The persistent power of human rights : from commitment to compliance / Thomas Risse, Stephen C. Ropp, and Kathryn Sikkink (eds.).

Contributor(s): Risse-Kappen, Thomas [editor of compilation.] | Ropp, Stephen C [editor of compilation.] | Sikkink, Kathryn, 1955- [editor of compilation.]Material type: TextTextPublisher: Cambridge : Cambridge University Press, 2013Description: xiv, 350 pages ; 24 cmContent type: text Media type: unmediated Carrier type: volumeISBN: 9781107028937 (hbk)Subject(s): Human rights | POLITICAL SCIENCE / International Relations / GeneralLOC classification: JC571 | P47 2013Online resources: Contributor biographical information | Publisher description | Table of contents only
Contents:
Machine generated contents note: Part I. Introduction and Stock-Taking: 1. Introduction and overview Thomas Risse and Stephen C. Ropp; 2. The power of human rights a decade after: from euphoria to contestation? Anja Jetschke and Andrea Liese; 3. From ratification to compliance: quantitative evidence on the spiral model Beth A. Simmons; Part II. Conceptual and Methodological Issues: 4. Human rights in areas of limited statehood: the new agenda Tanja A. Börzel and Thomas Risse; 5. The 'compliance gap' and the efficacy of international human rights institutions Xinyuan Dai; 6. Social mechanisms to promote international human rights: complementary or contradictory? Ryan Goodman and Derek Jinks; Part III. From Ratification to Compliance: States Revisited: 7. The normative context of human rights criticism: treaty ratification and UN mechanisms Ann Marie Clark; 8. The US and torture: does the spiral model work? Kathryn Sikkink; 9. Resisting the power of human rights: the people's Republic of China Katrin Kinzelbach; 10. The 'Arab spring' and the spiral model: Tunisia and Morocco Vera van Hüllen; Part IV. From Commitment to Compliance: Companies, Rebel, Individuals: 11. Encouraging greater compliance: local networks and the United Nations global compact Wagaki Mwangi, Lothar Rieth and Hans Peter Schmitz; 12. Business and human rights: how corporate norm violators become norm entrepreneurs Nicole Deitelhoff and Klaus Dieter Wolf; 13. Taming of the warlords: commitment and compliance by armed opposition groups in civil wars Hyeran Jo and Katherine Bryant; 14. Changing hearts and minds: sexual politics and human rights Alison Brysk; 15. Conclusions Kathryn Sikkink and Thomas Risse.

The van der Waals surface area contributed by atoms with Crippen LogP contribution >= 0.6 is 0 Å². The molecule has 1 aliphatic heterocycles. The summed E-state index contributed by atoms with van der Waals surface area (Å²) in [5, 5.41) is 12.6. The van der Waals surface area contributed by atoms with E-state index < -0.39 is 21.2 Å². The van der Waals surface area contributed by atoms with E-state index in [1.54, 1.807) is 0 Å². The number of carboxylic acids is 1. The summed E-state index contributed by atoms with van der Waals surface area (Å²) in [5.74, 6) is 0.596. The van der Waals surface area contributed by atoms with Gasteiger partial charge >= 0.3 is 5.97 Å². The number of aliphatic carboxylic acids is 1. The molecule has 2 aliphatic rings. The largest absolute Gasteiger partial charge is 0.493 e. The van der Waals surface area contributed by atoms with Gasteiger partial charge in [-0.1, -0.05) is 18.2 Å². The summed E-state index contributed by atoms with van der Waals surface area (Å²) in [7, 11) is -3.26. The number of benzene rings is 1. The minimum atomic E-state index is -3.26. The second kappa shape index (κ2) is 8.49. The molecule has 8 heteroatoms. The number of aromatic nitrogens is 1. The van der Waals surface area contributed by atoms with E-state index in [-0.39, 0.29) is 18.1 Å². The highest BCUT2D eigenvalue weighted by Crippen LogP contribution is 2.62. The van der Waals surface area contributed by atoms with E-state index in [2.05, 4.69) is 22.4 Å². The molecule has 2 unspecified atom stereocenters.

Summary: "The Power of Human Rights (published in 1999) was an innovative and influential contribution to the study of international human rights. At its centre was a 'spiral model' of human rights change which described the various socialisation processes through which international norms were internalised into the domestic practices of various authoritarian states during the Cold War years. The Persistent Power of Human Rights builds on these insights, extending its reach and analysis. It updates our understanding of the various casual mechanisms and conditions which produce behavioural compliance, and expands the range of rights-violating actors examined to include democratic and authoritarian Great Powers, corporations, guerilla groups and private actors. Using a unique blend of quantitative and qualitative research and theory, this book yields not only important new academic insights but also a host of useful lessons for policymakers and practitioners"--